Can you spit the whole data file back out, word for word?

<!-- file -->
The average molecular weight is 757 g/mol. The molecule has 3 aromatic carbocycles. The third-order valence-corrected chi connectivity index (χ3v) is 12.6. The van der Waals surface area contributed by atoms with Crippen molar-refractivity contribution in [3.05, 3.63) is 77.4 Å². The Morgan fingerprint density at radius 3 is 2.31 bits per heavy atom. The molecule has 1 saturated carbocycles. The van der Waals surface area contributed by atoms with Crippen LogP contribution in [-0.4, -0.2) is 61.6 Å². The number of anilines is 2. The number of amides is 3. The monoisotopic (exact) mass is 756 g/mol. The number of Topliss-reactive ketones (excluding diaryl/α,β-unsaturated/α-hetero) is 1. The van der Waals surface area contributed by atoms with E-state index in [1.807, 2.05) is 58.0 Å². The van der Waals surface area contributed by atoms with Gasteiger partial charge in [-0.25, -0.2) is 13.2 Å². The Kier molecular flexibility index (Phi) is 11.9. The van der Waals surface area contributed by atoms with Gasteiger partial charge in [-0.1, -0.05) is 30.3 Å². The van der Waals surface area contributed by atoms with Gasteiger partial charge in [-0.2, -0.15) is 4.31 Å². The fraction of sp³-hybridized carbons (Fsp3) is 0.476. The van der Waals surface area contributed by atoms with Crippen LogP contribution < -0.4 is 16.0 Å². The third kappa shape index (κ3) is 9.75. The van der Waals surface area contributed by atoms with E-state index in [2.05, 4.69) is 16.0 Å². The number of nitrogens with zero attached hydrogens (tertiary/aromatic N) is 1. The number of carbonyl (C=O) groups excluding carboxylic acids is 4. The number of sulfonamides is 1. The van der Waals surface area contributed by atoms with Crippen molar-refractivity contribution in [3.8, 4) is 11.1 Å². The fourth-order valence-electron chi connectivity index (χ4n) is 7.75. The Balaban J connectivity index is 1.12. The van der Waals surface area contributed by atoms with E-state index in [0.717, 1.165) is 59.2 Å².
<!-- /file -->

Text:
The average molecular weight is 757 g/mol. The molecule has 3 aromatic carbocycles. The third-order valence-corrected chi connectivity index (χ3v) is 12.6. The van der Waals surface area contributed by atoms with Crippen molar-refractivity contribution in [3.05, 3.63) is 77.4 Å². The Morgan fingerprint density at radius 3 is 2.31 bits per heavy atom. The molecule has 1 saturated carbocycles. The van der Waals surface area contributed by atoms with Crippen LogP contribution in [-0.4, -0.2) is 61.6 Å². The number of anilines is 2. The number of amides is 3. The monoisotopic (exact) mass is 756 g/mol. The number of Topliss-reactive ketones (excluding diaryl/α,β-unsaturated/α-hetero) is 1. The van der Waals surface area contributed by atoms with E-state index in [1.807, 2.05) is 58.0 Å². The van der Waals surface area contributed by atoms with Gasteiger partial charge in [-0.25, -0.2) is 13.2 Å². The Kier molecular flexibility index (Phi) is 11.9. The van der Waals surface area contributed by atoms with Gasteiger partial charge in [-0.1, -0.05) is 30.3 Å². The van der Waals surface area contributed by atoms with Gasteiger partial charge in [-0.2, -0.15) is 4.31 Å². The fraction of sp³-hybridized carbons (Fsp3) is 0.476. The van der Waals surface area contributed by atoms with Crippen LogP contribution < -0.4 is 16.0 Å². The third kappa shape index (κ3) is 9.75. The van der Waals surface area contributed by atoms with E-state index in [2.05, 4.69) is 16.0 Å². The number of nitrogens with zero attached hydrogens (tertiary/aromatic N) is 1. The number of carbonyl (C=O) groups excluding carboxylic acids is 4. The number of sulfonamides is 1. The van der Waals surface area contributed by atoms with Crippen molar-refractivity contribution in [3.8, 4) is 11.1 Å². The fourth-order valence-electron chi connectivity index (χ4n) is 7.75. The Balaban J connectivity index is 1.12. The van der Waals surface area contributed by atoms with E-state index in [0.717, 1.165) is 59.2 Å².